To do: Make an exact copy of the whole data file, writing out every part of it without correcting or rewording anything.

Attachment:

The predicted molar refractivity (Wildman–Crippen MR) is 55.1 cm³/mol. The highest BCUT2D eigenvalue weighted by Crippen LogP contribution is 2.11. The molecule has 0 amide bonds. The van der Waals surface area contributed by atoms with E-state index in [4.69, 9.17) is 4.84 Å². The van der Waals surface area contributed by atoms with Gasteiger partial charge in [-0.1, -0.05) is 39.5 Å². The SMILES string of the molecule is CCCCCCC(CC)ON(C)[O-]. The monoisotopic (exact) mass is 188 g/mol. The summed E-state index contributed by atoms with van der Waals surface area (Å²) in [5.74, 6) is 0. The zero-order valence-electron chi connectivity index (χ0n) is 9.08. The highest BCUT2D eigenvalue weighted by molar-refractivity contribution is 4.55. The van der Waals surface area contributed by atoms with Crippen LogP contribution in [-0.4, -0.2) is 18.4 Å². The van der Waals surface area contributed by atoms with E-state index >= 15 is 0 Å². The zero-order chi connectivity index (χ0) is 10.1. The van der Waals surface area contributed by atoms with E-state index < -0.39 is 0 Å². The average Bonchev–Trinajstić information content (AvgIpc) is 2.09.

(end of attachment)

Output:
The predicted molar refractivity (Wildman–Crippen MR) is 55.1 cm³/mol. The highest BCUT2D eigenvalue weighted by Crippen LogP contribution is 2.11. The molecule has 0 amide bonds. The van der Waals surface area contributed by atoms with E-state index in [4.69, 9.17) is 4.84 Å². The van der Waals surface area contributed by atoms with Gasteiger partial charge in [-0.1, -0.05) is 39.5 Å². The SMILES string of the molecule is CCCCCCC(CC)ON(C)[O-]. The monoisotopic (exact) mass is 188 g/mol. The summed E-state index contributed by atoms with van der Waals surface area (Å²) in [5.74, 6) is 0. The zero-order valence-electron chi connectivity index (χ0n) is 9.08. The highest BCUT2D eigenvalue weighted by molar-refractivity contribution is 4.55. The van der Waals surface area contributed by atoms with Crippen LogP contribution in [-0.4, -0.2) is 18.4 Å². The van der Waals surface area contributed by atoms with E-state index >= 15 is 0 Å². The zero-order chi connectivity index (χ0) is 10.1. The van der Waals surface area contributed by atoms with E-state index < -0.39 is 0 Å². The average Bonchev–Trinajstić information content (AvgIpc) is 2.09.